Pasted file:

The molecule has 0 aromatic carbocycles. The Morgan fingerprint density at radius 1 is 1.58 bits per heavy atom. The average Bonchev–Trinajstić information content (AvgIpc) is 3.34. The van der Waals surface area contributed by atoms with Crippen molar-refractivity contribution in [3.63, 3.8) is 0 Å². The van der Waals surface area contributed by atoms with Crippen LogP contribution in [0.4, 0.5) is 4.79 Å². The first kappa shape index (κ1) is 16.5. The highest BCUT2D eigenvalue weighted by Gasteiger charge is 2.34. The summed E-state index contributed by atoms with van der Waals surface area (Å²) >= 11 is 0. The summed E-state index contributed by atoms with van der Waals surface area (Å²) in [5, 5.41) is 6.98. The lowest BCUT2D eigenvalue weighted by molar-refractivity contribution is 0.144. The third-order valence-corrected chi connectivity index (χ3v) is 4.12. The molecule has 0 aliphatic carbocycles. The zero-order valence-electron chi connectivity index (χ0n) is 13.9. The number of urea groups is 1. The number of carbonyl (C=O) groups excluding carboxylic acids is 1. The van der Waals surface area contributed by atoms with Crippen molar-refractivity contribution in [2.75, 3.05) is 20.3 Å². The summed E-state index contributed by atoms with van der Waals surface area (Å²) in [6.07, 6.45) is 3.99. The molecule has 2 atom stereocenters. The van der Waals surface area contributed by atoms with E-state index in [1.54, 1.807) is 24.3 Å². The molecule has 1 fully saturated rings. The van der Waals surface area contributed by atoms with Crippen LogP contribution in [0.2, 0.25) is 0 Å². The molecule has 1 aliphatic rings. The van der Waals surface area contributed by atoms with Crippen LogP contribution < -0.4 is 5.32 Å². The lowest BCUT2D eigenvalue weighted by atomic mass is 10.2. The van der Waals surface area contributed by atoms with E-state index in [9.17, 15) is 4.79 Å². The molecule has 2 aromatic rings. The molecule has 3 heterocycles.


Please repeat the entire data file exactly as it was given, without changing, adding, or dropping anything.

The molecule has 0 aromatic carbocycles. The Morgan fingerprint density at radius 1 is 1.58 bits per heavy atom. The average Bonchev–Trinajstić information content (AvgIpc) is 3.34. The van der Waals surface area contributed by atoms with Crippen molar-refractivity contribution in [3.63, 3.8) is 0 Å². The van der Waals surface area contributed by atoms with Crippen LogP contribution in [0.4, 0.5) is 4.79 Å². The first kappa shape index (κ1) is 16.5. The highest BCUT2D eigenvalue weighted by Gasteiger charge is 2.34. The summed E-state index contributed by atoms with van der Waals surface area (Å²) >= 11 is 0. The summed E-state index contributed by atoms with van der Waals surface area (Å²) in [5, 5.41) is 6.98. The lowest BCUT2D eigenvalue weighted by molar-refractivity contribution is 0.144. The third-order valence-corrected chi connectivity index (χ3v) is 4.12. The molecule has 0 aliphatic carbocycles. The zero-order valence-electron chi connectivity index (χ0n) is 13.9. The number of urea groups is 1. The number of carbonyl (C=O) groups excluding carboxylic acids is 1. The van der Waals surface area contributed by atoms with Crippen molar-refractivity contribution in [2.75, 3.05) is 20.3 Å². The summed E-state index contributed by atoms with van der Waals surface area (Å²) in [6.07, 6.45) is 3.99. The molecule has 2 atom stereocenters. The van der Waals surface area contributed by atoms with E-state index in [1.54, 1.807) is 24.3 Å². The molecule has 1 fully saturated rings. The van der Waals surface area contributed by atoms with Crippen LogP contribution in [0.2, 0.25) is 0 Å². The molecule has 1 aliphatic rings. The van der Waals surface area contributed by atoms with Crippen LogP contribution < -0.4 is 5.32 Å². The lowest BCUT2D eigenvalue weighted by atomic mass is 10.2. The van der Waals surface area contributed by atoms with E-state index in [9.17, 15) is 4.79 Å². The molecule has 2 aromatic rings. The molecule has 3 heterocycles.